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Dmitry Didenko

Russian Knowledge-Intensive Services and Their Competitiveness Assessment Based on Statistical Data on Foreign Trade

2014. Vol. 9. No. 1. P. 88–106 [issue contents]

Dmitry Didenko – PhD in History, Senior Analyst with the State corporation «Bank for Development and Foreign Economic Affairs (‘Vnesheconombank’)», 9, Academik Sakharov Av., 107996, Moscow, Russian Federation; E-mail: ddidenko@bloomberg.net

Based on the data provided by the international organisations (UNCTAD, UNESCO, OECD) and by the Bank of Russia the author explores competitiveness of Russian knowledge-intensive production in the service sector. As the theoretical basis the author applies the concept of creative economy which emerged in the process of academic discussions [Howkins, 2011; Florida, 2007] and joint efforts by the international organisations (WIPO, WTO, UNDP, UNESCO, UNCTAD). For assessment of realised competitiveness the author utilises a set of relative indicators widely used in the literature: 1) trade coverage of imports by exports; 2) net export coefficient; 3) coefficient of revealed comparative advantages – Balassa index.

The conclusions are the following:

– On the global services market Russian economic agents are more likely to demonstrate enhanced knowledge intensity and competitiveness comparing to the merchandise sector.

– Similar to the merchandise sector, Russian economic agents tend to expose their propensity rather to import products of the creative industries than to export them.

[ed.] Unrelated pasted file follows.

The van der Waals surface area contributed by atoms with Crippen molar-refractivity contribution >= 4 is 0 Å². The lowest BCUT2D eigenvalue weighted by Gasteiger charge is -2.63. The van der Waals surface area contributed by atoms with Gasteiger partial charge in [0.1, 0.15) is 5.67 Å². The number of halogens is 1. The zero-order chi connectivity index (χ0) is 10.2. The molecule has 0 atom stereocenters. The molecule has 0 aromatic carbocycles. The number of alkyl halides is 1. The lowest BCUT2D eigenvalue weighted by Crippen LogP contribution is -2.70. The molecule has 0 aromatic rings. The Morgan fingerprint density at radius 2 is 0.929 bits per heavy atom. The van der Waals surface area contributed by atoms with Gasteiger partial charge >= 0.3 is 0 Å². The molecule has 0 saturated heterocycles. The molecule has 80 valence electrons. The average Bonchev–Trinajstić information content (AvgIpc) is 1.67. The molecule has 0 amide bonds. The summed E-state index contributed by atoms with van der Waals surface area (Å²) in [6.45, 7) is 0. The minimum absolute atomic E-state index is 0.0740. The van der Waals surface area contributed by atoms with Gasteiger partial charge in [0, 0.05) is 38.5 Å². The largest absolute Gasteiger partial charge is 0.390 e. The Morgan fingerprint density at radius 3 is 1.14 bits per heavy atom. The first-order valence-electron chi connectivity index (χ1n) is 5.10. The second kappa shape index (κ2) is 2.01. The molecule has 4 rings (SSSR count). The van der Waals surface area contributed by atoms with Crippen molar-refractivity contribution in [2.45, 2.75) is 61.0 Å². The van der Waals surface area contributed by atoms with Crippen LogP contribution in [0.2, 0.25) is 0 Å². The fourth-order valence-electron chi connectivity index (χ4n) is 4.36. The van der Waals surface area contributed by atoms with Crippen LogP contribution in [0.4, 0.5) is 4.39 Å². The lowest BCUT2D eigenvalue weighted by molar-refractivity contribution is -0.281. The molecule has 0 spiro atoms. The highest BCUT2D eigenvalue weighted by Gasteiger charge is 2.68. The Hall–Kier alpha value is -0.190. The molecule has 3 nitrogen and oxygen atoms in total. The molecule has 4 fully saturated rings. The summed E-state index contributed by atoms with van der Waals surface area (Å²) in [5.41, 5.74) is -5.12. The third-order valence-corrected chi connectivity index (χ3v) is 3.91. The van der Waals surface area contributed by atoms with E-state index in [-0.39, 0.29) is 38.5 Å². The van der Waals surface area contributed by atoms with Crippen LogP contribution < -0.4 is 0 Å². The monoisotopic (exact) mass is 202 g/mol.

– Relatively high volume of accumulated human capital presumes a significant potential of competitiveness for Russian knowledge economy.

– The data from the Bank of Russia, as well as from the UNCTAD, show an increase in knowledge intensity of the Russian foreign trade in services and the trend towards their competitiveness improvement. However, unlike the data on the core group of creative services from the UNCTAD, the data on their extended group from the Bank of Russia result in lower values of competitiveness indicators.

– Russian educational services competitiveness is price-based, rather than quality-based, with a persistent dependency on the Soviet-era experience.

– The prospective areas for Russian knowledge-intensive services are in research and development; in advertising, market research, and public opinion polling; engineering and technical services; as well as computer and information services. The markets in the CIS countries and, to a lesser extent, those in Eastern Europe, are expected to be the most promising in these fields. India and China besides the CIS countries are supposed to become prospective markets for educational services.

Citation: Didenko D. (2014) Russian Knowledge-Intensive Services and Their Competitiveness Assessment Based on Statistical Data on Foreign Trade. International Organisations Research Journal, vol. 9, no 1, pp. 88-106 (in Russian).
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